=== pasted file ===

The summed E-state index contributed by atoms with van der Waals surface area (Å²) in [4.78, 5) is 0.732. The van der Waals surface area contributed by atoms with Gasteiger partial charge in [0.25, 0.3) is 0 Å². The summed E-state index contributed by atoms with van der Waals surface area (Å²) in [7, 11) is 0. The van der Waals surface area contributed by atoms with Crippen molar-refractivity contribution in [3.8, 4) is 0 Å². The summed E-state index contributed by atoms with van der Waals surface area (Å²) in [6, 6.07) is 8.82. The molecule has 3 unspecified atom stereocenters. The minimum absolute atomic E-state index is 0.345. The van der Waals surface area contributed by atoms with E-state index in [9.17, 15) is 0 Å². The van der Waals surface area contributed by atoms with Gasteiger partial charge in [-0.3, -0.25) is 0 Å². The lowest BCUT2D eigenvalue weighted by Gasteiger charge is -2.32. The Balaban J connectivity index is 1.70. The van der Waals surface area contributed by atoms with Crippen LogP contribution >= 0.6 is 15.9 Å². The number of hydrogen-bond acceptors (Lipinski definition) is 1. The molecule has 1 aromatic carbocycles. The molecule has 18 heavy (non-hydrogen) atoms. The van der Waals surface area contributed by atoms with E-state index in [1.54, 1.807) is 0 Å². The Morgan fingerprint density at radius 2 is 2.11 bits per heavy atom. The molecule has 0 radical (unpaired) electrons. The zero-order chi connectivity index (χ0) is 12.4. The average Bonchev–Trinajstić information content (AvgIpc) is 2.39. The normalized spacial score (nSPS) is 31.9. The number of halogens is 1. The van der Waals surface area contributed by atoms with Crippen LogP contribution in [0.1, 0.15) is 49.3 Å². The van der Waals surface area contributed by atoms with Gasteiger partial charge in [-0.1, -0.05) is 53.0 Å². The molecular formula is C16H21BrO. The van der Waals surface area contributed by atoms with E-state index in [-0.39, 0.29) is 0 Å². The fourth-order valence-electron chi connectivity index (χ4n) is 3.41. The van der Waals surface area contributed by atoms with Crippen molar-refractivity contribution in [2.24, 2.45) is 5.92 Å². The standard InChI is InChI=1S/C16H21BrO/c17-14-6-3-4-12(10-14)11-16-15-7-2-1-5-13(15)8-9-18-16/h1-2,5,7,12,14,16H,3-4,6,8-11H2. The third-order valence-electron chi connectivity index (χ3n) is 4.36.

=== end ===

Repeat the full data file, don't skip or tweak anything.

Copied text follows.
The summed E-state index contributed by atoms with van der Waals surface area (Å²) in [4.78, 5) is 0.732. The van der Waals surface area contributed by atoms with Gasteiger partial charge in [0.25, 0.3) is 0 Å². The summed E-state index contributed by atoms with van der Waals surface area (Å²) in [7, 11) is 0. The van der Waals surface area contributed by atoms with Crippen molar-refractivity contribution in [3.8, 4) is 0 Å². The summed E-state index contributed by atoms with van der Waals surface area (Å²) in [6, 6.07) is 8.82. The molecule has 3 unspecified atom stereocenters. The minimum absolute atomic E-state index is 0.345. The van der Waals surface area contributed by atoms with E-state index in [9.17, 15) is 0 Å². The van der Waals surface area contributed by atoms with Gasteiger partial charge in [-0.3, -0.25) is 0 Å². The lowest BCUT2D eigenvalue weighted by Gasteiger charge is -2.32. The Balaban J connectivity index is 1.70. The van der Waals surface area contributed by atoms with Crippen LogP contribution >= 0.6 is 15.9 Å². The number of hydrogen-bond acceptors (Lipinski definition) is 1. The molecule has 1 aromatic carbocycles. The molecule has 18 heavy (non-hydrogen) atoms. The van der Waals surface area contributed by atoms with E-state index in [1.54, 1.807) is 0 Å². The Morgan fingerprint density at radius 2 is 2.11 bits per heavy atom. The molecule has 0 radical (unpaired) electrons. The zero-order chi connectivity index (χ0) is 12.4. The average Bonchev–Trinajstić information content (AvgIpc) is 2.39. The normalized spacial score (nSPS) is 31.9. The number of halogens is 1. The van der Waals surface area contributed by atoms with Crippen LogP contribution in [0.1, 0.15) is 49.3 Å². The van der Waals surface area contributed by atoms with Gasteiger partial charge in [-0.1, -0.05) is 53.0 Å². The molecular formula is C16H21BrO. The van der Waals surface area contributed by atoms with E-state index in [-0.39, 0.29) is 0 Å². The fourth-order valence-electron chi connectivity index (χ4n) is 3.41. The van der Waals surface area contributed by atoms with Crippen molar-refractivity contribution in [2.24, 2.45) is 5.92 Å². The standard InChI is InChI=1S/C16H21BrO/c17-14-6-3-4-12(10-14)11-16-15-7-2-1-5-13(15)8-9-18-16/h1-2,5,7,12,14,16H,3-4,6,8-11H2. The third-order valence-electron chi connectivity index (χ3n) is 4.36.